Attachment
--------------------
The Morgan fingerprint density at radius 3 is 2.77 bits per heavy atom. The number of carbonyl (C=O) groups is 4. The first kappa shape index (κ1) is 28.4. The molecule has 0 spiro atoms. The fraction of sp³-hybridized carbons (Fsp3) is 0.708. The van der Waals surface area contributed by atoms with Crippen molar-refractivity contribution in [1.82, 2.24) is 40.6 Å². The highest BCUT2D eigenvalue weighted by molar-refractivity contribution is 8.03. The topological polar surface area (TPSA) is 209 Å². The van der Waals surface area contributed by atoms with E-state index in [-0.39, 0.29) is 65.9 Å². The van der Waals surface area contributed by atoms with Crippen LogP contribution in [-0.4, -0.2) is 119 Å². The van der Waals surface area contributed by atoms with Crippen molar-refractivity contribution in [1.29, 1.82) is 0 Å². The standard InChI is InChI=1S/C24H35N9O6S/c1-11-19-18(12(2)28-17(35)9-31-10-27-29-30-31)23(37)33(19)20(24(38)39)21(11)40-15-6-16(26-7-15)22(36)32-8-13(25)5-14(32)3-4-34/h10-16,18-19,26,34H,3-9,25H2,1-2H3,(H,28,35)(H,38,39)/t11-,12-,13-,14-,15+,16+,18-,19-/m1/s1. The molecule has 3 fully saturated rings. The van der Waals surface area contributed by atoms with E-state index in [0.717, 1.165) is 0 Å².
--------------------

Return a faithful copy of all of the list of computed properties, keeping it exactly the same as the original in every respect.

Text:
The Morgan fingerprint density at radius 3 is 2.77 bits per heavy atom. The number of carbonyl (C=O) groups is 4. The first kappa shape index (κ1) is 28.4. The molecule has 0 spiro atoms. The fraction of sp³-hybridized carbons (Fsp3) is 0.708. The van der Waals surface area contributed by atoms with Crippen molar-refractivity contribution in [1.82, 2.24) is 40.6 Å². The highest BCUT2D eigenvalue weighted by molar-refractivity contribution is 8.03. The topological polar surface area (TPSA) is 209 Å². The van der Waals surface area contributed by atoms with E-state index in [-0.39, 0.29) is 65.9 Å². The van der Waals surface area contributed by atoms with Crippen LogP contribution in [-0.4, -0.2) is 119 Å². The van der Waals surface area contributed by atoms with Crippen molar-refractivity contribution in [1.29, 1.82) is 0 Å². The standard InChI is InChI=1S/C24H35N9O6S/c1-11-19-18(12(2)28-17(35)9-31-10-27-29-30-31)23(37)33(19)20(24(38)39)21(11)40-15-6-16(26-7-15)22(36)32-8-13(25)5-14(32)3-4-34/h10-16,18-19,26,34H,3-9,25H2,1-2H3,(H,28,35)(H,38,39)/t11-,12-,13-,14-,15+,16+,18-,19-/m1/s1. The molecule has 3 fully saturated rings. The van der Waals surface area contributed by atoms with E-state index in [0.717, 1.165) is 0 Å².